There are 100+ lines of code here, and all you've done is retrieved one field from one table and displayed that. I'm all in favor of separation, but to me this feels like massive overkill and it is likely to become very unwieldy very soon. It looks like code that would have been barely acceptable ten+ years ago, these days it feels outdated and bloated.

• Thanks a lot for your input. The ADO.NET provider's for the DB used here does not support EF. And I had no idea simpler things like Dapper existed. -> GetAllCustomers() is now 4 lines. As far as prefixes go, I have created different folders in my project, to have interfaces in one place, DTOs in an other. VS created different namespaces, it seemed fine, I went with it. – Maxime Feb 22 '18 at 8:45
• The SQLPlusConnection creation in the controller is a dependency thing. Despite its name (which will be changed), SQLPlusCustomerRepository is only using a IDBConnection. It is my understanding that it is best to keep it that way, and inject a dependency from upper layers, am I wrong? – Maxime Feb 22 '18 at 8:46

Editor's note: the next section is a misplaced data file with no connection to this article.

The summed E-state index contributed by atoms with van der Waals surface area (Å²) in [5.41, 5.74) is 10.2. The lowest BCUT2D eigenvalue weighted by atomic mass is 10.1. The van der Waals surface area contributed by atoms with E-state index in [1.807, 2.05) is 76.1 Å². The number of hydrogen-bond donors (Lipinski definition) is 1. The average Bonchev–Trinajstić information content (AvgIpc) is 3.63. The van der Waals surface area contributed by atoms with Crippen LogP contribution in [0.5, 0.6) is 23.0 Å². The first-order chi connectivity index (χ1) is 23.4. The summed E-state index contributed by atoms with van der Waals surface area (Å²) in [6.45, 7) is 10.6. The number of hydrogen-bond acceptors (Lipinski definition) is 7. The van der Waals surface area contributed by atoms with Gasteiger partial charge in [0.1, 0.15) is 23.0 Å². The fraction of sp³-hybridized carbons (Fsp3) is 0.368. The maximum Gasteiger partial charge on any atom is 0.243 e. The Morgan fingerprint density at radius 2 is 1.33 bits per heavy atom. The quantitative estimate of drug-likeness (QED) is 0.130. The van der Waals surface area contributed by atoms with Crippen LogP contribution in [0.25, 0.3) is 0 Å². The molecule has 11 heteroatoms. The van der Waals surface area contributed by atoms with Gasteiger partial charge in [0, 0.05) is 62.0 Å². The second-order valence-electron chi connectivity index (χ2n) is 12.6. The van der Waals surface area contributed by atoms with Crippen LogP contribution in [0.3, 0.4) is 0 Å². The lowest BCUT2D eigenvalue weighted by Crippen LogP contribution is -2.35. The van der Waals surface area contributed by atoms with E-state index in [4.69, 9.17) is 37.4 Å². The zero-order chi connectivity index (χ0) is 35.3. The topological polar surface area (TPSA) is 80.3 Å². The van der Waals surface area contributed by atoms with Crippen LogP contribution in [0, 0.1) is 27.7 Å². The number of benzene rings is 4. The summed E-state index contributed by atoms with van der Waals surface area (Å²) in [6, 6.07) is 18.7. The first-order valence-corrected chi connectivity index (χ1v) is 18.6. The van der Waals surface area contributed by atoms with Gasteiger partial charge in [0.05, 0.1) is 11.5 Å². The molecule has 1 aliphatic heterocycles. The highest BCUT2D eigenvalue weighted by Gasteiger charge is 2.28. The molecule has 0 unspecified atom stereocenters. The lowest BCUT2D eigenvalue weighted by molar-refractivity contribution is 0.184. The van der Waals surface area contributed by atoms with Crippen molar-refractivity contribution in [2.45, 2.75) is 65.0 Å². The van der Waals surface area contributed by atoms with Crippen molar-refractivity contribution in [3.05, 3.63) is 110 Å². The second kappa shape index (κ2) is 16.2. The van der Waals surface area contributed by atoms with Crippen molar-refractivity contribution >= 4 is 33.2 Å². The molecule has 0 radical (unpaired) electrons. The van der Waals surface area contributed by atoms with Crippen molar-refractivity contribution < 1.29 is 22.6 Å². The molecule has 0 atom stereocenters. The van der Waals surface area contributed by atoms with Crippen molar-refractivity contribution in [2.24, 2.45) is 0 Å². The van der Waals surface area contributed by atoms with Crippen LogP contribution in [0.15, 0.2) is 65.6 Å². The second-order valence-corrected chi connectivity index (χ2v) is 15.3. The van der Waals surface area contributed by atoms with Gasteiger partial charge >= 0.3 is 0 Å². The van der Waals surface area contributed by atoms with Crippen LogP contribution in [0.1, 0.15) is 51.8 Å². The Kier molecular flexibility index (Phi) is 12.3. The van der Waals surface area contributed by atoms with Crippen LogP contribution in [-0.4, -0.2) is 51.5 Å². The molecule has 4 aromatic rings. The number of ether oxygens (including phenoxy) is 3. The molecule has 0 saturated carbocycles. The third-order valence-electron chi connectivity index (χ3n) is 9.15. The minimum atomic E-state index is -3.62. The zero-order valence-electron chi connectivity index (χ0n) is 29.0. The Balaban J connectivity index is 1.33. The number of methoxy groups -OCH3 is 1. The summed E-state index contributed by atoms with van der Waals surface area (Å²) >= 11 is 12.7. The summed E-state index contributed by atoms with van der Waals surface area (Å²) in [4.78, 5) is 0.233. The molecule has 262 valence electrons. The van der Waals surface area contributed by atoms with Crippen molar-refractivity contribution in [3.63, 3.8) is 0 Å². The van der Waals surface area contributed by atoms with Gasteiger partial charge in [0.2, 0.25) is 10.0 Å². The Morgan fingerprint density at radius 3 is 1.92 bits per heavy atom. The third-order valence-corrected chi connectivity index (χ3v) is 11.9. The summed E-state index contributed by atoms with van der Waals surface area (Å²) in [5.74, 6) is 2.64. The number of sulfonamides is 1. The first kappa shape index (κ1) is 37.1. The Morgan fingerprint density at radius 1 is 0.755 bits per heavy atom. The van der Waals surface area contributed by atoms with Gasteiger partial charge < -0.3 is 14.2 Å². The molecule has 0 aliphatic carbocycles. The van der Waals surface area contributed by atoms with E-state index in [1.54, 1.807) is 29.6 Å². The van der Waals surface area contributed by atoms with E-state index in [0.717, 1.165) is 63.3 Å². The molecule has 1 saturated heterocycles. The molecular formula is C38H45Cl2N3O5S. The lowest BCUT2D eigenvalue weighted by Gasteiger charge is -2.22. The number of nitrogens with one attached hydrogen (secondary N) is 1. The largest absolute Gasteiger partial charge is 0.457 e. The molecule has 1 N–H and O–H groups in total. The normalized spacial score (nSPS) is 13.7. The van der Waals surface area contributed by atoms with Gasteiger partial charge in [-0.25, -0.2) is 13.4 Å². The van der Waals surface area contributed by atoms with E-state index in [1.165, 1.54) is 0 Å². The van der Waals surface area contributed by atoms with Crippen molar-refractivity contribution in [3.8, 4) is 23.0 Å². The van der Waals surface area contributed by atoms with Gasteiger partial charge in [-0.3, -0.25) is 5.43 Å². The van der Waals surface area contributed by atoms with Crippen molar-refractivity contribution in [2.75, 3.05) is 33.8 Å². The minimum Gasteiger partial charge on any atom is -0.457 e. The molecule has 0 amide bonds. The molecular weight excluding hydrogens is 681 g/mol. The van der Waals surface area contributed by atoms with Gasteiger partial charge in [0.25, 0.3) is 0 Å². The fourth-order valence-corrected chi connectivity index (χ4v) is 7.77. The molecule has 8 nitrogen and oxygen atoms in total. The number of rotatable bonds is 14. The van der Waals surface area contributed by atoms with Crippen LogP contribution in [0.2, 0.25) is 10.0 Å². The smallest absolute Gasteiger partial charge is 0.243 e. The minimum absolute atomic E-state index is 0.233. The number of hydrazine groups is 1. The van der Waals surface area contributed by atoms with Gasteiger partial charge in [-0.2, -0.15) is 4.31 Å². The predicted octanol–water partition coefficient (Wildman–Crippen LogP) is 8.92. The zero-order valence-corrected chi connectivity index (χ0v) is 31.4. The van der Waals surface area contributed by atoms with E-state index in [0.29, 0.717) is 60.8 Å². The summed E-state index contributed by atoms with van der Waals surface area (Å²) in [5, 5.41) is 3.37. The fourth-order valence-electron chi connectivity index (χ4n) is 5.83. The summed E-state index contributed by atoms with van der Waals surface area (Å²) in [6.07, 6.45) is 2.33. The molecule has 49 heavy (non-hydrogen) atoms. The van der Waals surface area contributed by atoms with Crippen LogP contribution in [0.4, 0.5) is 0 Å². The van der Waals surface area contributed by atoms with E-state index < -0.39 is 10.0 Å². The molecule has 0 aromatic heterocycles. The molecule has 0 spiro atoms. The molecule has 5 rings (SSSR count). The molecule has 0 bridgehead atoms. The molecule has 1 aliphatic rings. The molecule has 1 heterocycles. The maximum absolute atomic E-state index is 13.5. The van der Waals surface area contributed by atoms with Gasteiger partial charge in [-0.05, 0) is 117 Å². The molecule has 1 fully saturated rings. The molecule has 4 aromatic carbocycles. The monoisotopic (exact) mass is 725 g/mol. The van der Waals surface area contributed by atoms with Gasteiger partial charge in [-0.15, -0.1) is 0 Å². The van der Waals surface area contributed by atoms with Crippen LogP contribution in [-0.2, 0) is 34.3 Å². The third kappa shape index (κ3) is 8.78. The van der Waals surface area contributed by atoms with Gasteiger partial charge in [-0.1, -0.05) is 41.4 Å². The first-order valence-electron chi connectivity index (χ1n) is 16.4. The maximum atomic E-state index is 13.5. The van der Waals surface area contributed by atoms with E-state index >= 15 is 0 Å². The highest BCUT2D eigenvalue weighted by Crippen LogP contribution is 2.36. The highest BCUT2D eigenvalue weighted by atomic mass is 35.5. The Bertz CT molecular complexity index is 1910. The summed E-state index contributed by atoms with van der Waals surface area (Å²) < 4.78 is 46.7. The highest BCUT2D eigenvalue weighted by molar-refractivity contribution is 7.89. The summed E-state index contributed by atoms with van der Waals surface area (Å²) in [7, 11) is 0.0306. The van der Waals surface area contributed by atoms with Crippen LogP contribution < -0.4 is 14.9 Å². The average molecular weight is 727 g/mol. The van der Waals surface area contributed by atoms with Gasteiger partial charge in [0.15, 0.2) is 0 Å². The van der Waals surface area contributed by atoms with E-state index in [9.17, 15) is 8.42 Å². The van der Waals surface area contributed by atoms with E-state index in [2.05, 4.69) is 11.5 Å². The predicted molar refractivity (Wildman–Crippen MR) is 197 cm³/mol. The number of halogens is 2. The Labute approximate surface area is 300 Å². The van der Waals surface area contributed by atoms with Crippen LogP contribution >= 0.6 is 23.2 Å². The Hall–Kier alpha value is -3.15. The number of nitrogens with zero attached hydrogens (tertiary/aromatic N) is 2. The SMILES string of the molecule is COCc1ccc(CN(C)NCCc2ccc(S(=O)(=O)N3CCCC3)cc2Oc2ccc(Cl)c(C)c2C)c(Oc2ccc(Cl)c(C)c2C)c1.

• @Maxime The problem with splitting up a project in very strict layers is that you risk ending up doing a lot of plumbing without gaining much. These days I tend to avoid such patterns and instead focus on learning things like CQRS. – BCdotWEB Feb 22 '18 at 10:00
• @Maxime: Dependency injection should only be used if the calling code benefits from having control over the dependency. In this case, you're creating more work for no discernable benefit. If you were truly working dependency-agnostic, you'd have a CustomerRepository, not a SQLPlusCustomerRepository. – Flater Feb 22 '18 at 10:27
• @Flater The poorly chosen name notwithstanding, don't I have an agnostic CustomerRepository? – Maxime Feb 22 '18 at 10:53